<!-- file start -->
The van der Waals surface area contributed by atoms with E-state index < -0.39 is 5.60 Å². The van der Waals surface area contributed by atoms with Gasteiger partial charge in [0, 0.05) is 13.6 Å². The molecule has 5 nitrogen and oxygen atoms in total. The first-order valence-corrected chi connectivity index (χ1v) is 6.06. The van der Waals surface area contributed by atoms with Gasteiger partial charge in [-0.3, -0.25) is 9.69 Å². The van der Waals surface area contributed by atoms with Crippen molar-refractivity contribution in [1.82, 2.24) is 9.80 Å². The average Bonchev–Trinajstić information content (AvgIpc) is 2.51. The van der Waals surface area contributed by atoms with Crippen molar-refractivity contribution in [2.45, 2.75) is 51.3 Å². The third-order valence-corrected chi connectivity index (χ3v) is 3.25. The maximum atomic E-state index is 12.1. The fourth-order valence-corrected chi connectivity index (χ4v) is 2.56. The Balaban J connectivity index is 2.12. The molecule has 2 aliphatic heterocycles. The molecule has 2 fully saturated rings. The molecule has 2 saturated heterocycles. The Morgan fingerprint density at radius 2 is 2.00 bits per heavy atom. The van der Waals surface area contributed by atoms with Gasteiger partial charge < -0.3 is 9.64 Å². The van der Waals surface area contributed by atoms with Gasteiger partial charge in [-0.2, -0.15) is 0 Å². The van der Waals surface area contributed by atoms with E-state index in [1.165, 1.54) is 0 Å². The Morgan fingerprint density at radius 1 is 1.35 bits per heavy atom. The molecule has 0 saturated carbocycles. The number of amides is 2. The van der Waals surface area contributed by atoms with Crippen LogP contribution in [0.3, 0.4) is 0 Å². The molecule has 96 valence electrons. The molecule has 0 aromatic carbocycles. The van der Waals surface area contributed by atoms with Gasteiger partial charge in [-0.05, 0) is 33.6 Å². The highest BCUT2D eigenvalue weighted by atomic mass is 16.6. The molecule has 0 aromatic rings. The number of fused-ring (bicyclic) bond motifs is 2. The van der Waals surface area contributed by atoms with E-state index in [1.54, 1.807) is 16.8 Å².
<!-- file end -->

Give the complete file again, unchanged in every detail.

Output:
The van der Waals surface area contributed by atoms with E-state index < -0.39 is 5.60 Å². The van der Waals surface area contributed by atoms with Gasteiger partial charge in [0, 0.05) is 13.6 Å². The molecule has 5 nitrogen and oxygen atoms in total. The first-order valence-corrected chi connectivity index (χ1v) is 6.06. The van der Waals surface area contributed by atoms with Gasteiger partial charge in [-0.3, -0.25) is 9.69 Å². The van der Waals surface area contributed by atoms with Crippen molar-refractivity contribution in [1.82, 2.24) is 9.80 Å². The average Bonchev–Trinajstić information content (AvgIpc) is 2.51. The van der Waals surface area contributed by atoms with Crippen molar-refractivity contribution in [2.45, 2.75) is 51.3 Å². The third-order valence-corrected chi connectivity index (χ3v) is 3.25. The maximum atomic E-state index is 12.1. The fourth-order valence-corrected chi connectivity index (χ4v) is 2.56. The Balaban J connectivity index is 2.12. The molecule has 2 aliphatic heterocycles. The molecule has 2 fully saturated rings. The molecule has 2 saturated heterocycles. The Morgan fingerprint density at radius 2 is 2.00 bits per heavy atom. The van der Waals surface area contributed by atoms with Gasteiger partial charge < -0.3 is 9.64 Å². The van der Waals surface area contributed by atoms with Gasteiger partial charge in [-0.2, -0.15) is 0 Å². The van der Waals surface area contributed by atoms with E-state index in [1.165, 1.54) is 0 Å². The Morgan fingerprint density at radius 1 is 1.35 bits per heavy atom. The molecule has 0 saturated carbocycles. The number of amides is 2. The van der Waals surface area contributed by atoms with Crippen LogP contribution in [0.3, 0.4) is 0 Å². The molecule has 96 valence electrons. The molecule has 0 aromatic carbocycles. The van der Waals surface area contributed by atoms with Gasteiger partial charge in [-0.05, 0) is 33.6 Å². The highest BCUT2D eigenvalue weighted by atomic mass is 16.6. The molecule has 0 aromatic rings. The number of fused-ring (bicyclic) bond motifs is 2. The van der Waals surface area contributed by atoms with E-state index in [1.54, 1.807) is 16.8 Å².